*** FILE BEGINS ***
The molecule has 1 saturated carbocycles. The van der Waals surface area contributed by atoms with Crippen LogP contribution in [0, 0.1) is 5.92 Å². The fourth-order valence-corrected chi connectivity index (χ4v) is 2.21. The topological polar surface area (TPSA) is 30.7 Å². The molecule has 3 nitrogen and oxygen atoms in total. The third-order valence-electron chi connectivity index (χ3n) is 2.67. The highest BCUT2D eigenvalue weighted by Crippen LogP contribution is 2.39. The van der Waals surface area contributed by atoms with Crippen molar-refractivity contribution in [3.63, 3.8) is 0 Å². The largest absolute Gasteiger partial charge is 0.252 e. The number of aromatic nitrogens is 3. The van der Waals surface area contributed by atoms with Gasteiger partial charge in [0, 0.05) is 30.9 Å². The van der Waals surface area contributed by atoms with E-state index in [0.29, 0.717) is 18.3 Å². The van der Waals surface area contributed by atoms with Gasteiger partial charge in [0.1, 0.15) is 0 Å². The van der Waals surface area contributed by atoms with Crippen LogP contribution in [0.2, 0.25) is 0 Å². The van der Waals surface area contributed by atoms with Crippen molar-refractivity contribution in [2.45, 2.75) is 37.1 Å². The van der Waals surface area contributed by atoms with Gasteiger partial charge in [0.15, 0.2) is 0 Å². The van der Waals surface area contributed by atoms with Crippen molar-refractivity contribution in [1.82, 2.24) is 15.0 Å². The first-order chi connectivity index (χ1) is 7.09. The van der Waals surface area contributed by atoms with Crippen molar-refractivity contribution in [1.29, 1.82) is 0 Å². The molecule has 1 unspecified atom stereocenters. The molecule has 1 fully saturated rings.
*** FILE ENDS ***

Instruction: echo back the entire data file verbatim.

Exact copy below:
The molecule has 1 saturated carbocycles. The van der Waals surface area contributed by atoms with Crippen LogP contribution in [0, 0.1) is 5.92 Å². The fourth-order valence-corrected chi connectivity index (χ4v) is 2.21. The topological polar surface area (TPSA) is 30.7 Å². The molecule has 3 nitrogen and oxygen atoms in total. The third-order valence-electron chi connectivity index (χ3n) is 2.67. The highest BCUT2D eigenvalue weighted by Crippen LogP contribution is 2.39. The van der Waals surface area contributed by atoms with Crippen molar-refractivity contribution in [3.63, 3.8) is 0 Å². The largest absolute Gasteiger partial charge is 0.252 e. The number of aromatic nitrogens is 3. The van der Waals surface area contributed by atoms with Gasteiger partial charge in [0, 0.05) is 30.9 Å². The van der Waals surface area contributed by atoms with E-state index in [0.29, 0.717) is 18.3 Å². The van der Waals surface area contributed by atoms with Gasteiger partial charge in [0.1, 0.15) is 0 Å². The van der Waals surface area contributed by atoms with Crippen LogP contribution in [0.2, 0.25) is 0 Å². The van der Waals surface area contributed by atoms with Crippen molar-refractivity contribution in [2.45, 2.75) is 37.1 Å². The van der Waals surface area contributed by atoms with Gasteiger partial charge in [0.15, 0.2) is 0 Å². The van der Waals surface area contributed by atoms with Crippen molar-refractivity contribution in [1.82, 2.24) is 15.0 Å². The first-order chi connectivity index (χ1) is 7.09. The van der Waals surface area contributed by atoms with Crippen molar-refractivity contribution in [1.29, 1.82) is 0 Å². The molecule has 1 unspecified atom stereocenters. The molecule has 1 fully saturated rings.